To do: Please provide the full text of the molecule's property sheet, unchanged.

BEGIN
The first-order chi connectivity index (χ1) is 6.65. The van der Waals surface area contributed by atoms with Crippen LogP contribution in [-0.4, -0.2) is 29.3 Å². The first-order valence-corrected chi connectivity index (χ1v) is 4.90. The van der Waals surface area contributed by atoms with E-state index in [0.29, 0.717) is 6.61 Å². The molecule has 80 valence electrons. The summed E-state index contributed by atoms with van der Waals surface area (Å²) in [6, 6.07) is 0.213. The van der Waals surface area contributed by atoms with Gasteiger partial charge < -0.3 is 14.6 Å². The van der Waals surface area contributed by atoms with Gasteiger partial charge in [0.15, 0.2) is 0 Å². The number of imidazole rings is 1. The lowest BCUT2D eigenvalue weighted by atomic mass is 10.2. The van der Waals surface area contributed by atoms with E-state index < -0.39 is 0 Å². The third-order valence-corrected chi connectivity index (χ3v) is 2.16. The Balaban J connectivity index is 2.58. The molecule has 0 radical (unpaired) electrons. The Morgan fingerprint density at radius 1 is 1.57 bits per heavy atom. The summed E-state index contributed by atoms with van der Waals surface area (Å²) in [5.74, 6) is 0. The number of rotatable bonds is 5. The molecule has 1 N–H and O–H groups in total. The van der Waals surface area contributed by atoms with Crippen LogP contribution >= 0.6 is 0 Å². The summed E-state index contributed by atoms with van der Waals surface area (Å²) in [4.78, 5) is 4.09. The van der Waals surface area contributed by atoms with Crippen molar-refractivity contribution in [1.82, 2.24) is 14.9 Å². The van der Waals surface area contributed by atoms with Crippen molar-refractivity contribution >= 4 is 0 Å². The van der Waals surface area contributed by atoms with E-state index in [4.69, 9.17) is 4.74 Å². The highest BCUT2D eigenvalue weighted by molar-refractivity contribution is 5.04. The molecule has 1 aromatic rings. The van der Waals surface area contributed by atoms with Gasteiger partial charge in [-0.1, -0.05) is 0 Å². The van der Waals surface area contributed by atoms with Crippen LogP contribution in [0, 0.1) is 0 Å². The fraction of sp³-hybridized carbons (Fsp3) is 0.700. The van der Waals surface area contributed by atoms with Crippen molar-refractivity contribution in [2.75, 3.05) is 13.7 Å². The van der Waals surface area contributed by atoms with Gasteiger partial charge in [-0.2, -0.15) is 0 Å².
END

The first-order chi connectivity index (χ1) is 6.65. The van der Waals surface area contributed by atoms with Crippen LogP contribution in [-0.4, -0.2) is 29.3 Å². The first-order valence-corrected chi connectivity index (χ1v) is 4.90. The van der Waals surface area contributed by atoms with E-state index in [0.29, 0.717) is 6.61 Å². The molecule has 80 valence electrons. The summed E-state index contributed by atoms with van der Waals surface area (Å²) in [6, 6.07) is 0.213. The van der Waals surface area contributed by atoms with Gasteiger partial charge < -0.3 is 14.6 Å². The van der Waals surface area contributed by atoms with Gasteiger partial charge in [0.15, 0.2) is 0 Å². The number of imidazole rings is 1. The lowest BCUT2D eigenvalue weighted by atomic mass is 10.2. The van der Waals surface area contributed by atoms with E-state index < -0.39 is 0 Å². The third-order valence-corrected chi connectivity index (χ3v) is 2.16. The Balaban J connectivity index is 2.58. The molecule has 0 radical (unpaired) electrons. The Morgan fingerprint density at radius 1 is 1.57 bits per heavy atom. The summed E-state index contributed by atoms with van der Waals surface area (Å²) in [5.74, 6) is 0. The number of rotatable bonds is 5. The molecule has 1 N–H and O–H groups in total. The van der Waals surface area contributed by atoms with Crippen LogP contribution >= 0.6 is 0 Å². The summed E-state index contributed by atoms with van der Waals surface area (Å²) in [4.78, 5) is 4.09. The van der Waals surface area contributed by atoms with Crippen molar-refractivity contribution in [1.82, 2.24) is 14.9 Å². The van der Waals surface area contributed by atoms with Crippen molar-refractivity contribution >= 4 is 0 Å². The van der Waals surface area contributed by atoms with E-state index in [4.69, 9.17) is 4.74 Å². The highest BCUT2D eigenvalue weighted by molar-refractivity contribution is 5.04. The molecule has 1 aromatic rings. The van der Waals surface area contributed by atoms with Gasteiger partial charge in [-0.1, -0.05) is 0 Å². The van der Waals surface area contributed by atoms with Crippen LogP contribution in [0, 0.1) is 0 Å². The fraction of sp³-hybridized carbons (Fsp3) is 0.700. The van der Waals surface area contributed by atoms with Crippen molar-refractivity contribution in [2.75, 3.05) is 13.7 Å². The van der Waals surface area contributed by atoms with Gasteiger partial charge in [-0.2, -0.15) is 0 Å².